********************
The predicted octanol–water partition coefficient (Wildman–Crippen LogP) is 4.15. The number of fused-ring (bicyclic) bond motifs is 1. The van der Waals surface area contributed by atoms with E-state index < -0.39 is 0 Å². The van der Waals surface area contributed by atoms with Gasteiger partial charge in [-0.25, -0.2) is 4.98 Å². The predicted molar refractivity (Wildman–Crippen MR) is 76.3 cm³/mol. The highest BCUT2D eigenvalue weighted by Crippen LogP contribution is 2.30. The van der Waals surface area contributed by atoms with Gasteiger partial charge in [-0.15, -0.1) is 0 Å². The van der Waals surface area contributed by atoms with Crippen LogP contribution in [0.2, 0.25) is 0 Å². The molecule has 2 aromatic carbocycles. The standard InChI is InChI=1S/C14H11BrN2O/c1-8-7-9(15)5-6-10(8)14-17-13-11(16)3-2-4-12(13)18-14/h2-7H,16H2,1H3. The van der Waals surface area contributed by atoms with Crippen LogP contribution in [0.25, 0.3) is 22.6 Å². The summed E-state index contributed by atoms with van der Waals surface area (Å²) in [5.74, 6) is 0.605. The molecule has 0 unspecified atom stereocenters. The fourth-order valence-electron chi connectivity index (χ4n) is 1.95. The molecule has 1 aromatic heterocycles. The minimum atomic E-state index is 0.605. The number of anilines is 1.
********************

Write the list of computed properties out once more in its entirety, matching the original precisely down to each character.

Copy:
The predicted octanol–water partition coefficient (Wildman–Crippen LogP) is 4.15. The number of fused-ring (bicyclic) bond motifs is 1. The van der Waals surface area contributed by atoms with E-state index < -0.39 is 0 Å². The van der Waals surface area contributed by atoms with Gasteiger partial charge in [-0.25, -0.2) is 4.98 Å². The predicted molar refractivity (Wildman–Crippen MR) is 76.3 cm³/mol. The highest BCUT2D eigenvalue weighted by Crippen LogP contribution is 2.30. The van der Waals surface area contributed by atoms with Gasteiger partial charge in [-0.15, -0.1) is 0 Å². The van der Waals surface area contributed by atoms with Crippen LogP contribution in [0.2, 0.25) is 0 Å². The molecule has 2 aromatic carbocycles. The standard InChI is InChI=1S/C14H11BrN2O/c1-8-7-9(15)5-6-10(8)14-17-13-11(16)3-2-4-12(13)18-14/h2-7H,16H2,1H3. The van der Waals surface area contributed by atoms with Crippen LogP contribution in [0.25, 0.3) is 22.6 Å². The summed E-state index contributed by atoms with van der Waals surface area (Å²) in [5.74, 6) is 0.605. The molecule has 0 unspecified atom stereocenters. The fourth-order valence-electron chi connectivity index (χ4n) is 1.95. The molecule has 1 aromatic heterocycles. The minimum atomic E-state index is 0.605. The number of anilines is 1.